* 10 October 2015 * As part of the assignment, I visit the blogs of other NMICT4D groups. Today, I came across a similar post from Group 1’s ICT4D in India blog “Sex workers are not always victims”, and submitted this comment:

“Good article about VAMP and the Save us from Saviours initiative, such a good example of ICT4D and participatory/community-driven media. The work VAMP, Sangram and their film unit Sangli Talkies are doing, is inspiring and the power of their voices is clear. It reminds me of the short essay by Alan O’Conner about the Bolivian miners and their important role in society. “Through their radio stations, the miners’ organisations have played an important role in shaping the political position of the Bolivian union movement” (O’Connor 1990, p107). We can easily see the power of the VAMP collective, the way they have amplified their voices, and “the role of communication technology in representing non-dominant viewpoints and helping create a politically conscious and active community” (O’Connor 1990, p108-109) [in the Save us from Saviours initiative].

About Jenn

Jenn provides photography, communications and Communication for Development services for a range of humanitarian and development clients, and leads photography and communications workshops for youth and professionals. These days, she spends much of her time with the Sport for Development organisation, Grassroot Soccer.
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  1. David Leeming

    Hi Jenn, a great article, very interesting. I was trying to combine the concept of empowered sex workers, with the viewpoint expressed by Harris that questions how genuine that empowerment can be if there are few alternatives for the women. You rightly point to Sen’s capabilities approach which theorises human development with emphasis on freedom and choice. As you know, Kleine has put together her Choice Framework from extensions of the capabilities approach, and it does offer some useful ways to explore the dialectic between structure and agency. I have found it useful recently in regard to teachers’ appropriation of digital pedagogy (my individual assignment for this course). However, the approach is best suited for individual capabilities. There are some extensions that deal with group or “external” capabilities, eg. Foster and Handy (2008). So my question would be, could we use external or group capabilities as an empowerment approach leading out of the sex work situation, that respects individual choices rather than dismisses them as not being genuine ?
    Foster E.F. and Handy C. (2008) External Capabilities, OPHI Working Paper Series, Oxford Poverty & Human
    Development Initiative

    • Thank you for your thoughts David. I agree in questioning the quality or reality of empowerment when there are such limited alternatives for women in a certain community or environment. You make a strong point regarding the continuation into Kleine’s Choice Framework, connection between structure and agency, and question as to whether we can look at a certain group capabilities – and in turn choices. I believe it would be possible, and powerful, to look at external/group capabilities in particular when it comes to a specific community’s treatment of women and their access to choice (finances, work, education, free time, etc). I think the REFLECT Circle is a way to look deeper into this issue.

      This takes me back to a comment I wrote over the weekend on Christopher’s Group 1 article, “The Digital Divide in India”. I wrote:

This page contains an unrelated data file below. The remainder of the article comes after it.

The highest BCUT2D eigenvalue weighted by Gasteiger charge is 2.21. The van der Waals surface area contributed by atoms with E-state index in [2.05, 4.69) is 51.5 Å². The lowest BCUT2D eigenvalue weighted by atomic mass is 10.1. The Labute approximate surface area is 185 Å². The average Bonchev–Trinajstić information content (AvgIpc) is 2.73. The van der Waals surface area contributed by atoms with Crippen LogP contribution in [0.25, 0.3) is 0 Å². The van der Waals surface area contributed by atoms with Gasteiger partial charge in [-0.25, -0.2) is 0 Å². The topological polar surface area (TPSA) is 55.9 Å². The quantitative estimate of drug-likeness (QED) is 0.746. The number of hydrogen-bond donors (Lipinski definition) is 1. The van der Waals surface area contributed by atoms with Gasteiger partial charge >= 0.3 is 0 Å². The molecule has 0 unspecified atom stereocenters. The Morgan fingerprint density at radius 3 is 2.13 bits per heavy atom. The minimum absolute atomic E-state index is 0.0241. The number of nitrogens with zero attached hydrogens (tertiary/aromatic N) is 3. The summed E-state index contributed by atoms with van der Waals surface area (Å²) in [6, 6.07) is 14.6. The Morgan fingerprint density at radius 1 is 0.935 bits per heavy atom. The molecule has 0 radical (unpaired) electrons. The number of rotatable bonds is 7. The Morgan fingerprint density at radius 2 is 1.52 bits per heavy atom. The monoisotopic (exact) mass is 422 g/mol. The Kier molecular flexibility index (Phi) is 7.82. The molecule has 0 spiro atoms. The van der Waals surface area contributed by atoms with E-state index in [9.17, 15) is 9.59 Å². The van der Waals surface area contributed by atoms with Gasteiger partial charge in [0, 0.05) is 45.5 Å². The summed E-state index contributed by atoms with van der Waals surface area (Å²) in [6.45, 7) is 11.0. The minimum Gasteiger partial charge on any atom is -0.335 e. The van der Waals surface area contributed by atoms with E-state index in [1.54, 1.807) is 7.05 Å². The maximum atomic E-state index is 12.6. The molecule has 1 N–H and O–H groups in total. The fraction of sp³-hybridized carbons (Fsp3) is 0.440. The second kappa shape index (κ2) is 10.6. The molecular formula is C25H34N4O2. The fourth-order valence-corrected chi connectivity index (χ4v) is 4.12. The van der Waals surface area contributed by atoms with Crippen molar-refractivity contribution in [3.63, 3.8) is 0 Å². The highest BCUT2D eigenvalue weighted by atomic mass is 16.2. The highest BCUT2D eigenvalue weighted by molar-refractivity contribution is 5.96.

In “ICT4WHAT?”, Kleine (quoting Alsop and Heinsohn) points to ‘degrees of empowerment’ – “existence of choice, use of choice and achievement of choice” [1]… One approach that could work is to start smaller and less ambitious. To remove technology and go back to the ground, literally. The REFLECT approach, started by ActionAid International, brings together Paulo Freire’s theories of social change with participatory methodologies and rural appraisal. From the examples I have seen, the process can be a very powerful experience for citizens who engage with it and then become engaged citizens [2].

      Reflect-Action “was developed in the 1990s through pilot projects in Bangladesh, Uganda and El Salvador and is now used by over 500 organisations in over 70 countries worldwide. ActionAid is directly associated with over 700 circles run by its partners. These circles have become formidable source of ideas for change” [3].

      In particular, check out this video of a Reflect Circle in action in Samistipur, Bihar, India. To begin, the #ruralwomen undertake a mapping exercise of their community to better understand their physical access to services such as the school and health clinic. The process encourages the women to talk about challenging personal and social issues with each other, which they say has improved their self-esteem and ability to speak out at home on issues such as girl-child education [3]. An inspiring video that uses local solutions to tackle local problems…

      [1] Kleine, D. 2010: ICT4WHAT?—Using the choice framework to operationalise the capability approach to development, Journal of International Development 22: 674–692.

      [2] http://www.reflect-action.org/

      [3] Reflect Circle. 1 March 2011. ActionAid International.

      • David Leeming

        Hey thanks Jenn! Great advice. In fact I have heard of Reflect Action and other forms of PRA but the closest I have come to them has been community mapping in a rural development (micro-projects) programme. However that same programme is now considering community monitoring and evaluation of their local schools – through a report card approach. So this is very topical and I’ll look into it. Can you share the link to the Bihar video you mentioned? It doesn’t seem to be active in the comments. Thanks!

      • Hi David, yes I found that the youtube links wouldn’t come up as text in the comment as it tried to load the video unsuccessfully. The REFLECT Action website has the video I mention on their main page, check it out here: http://www.reflect-action.org/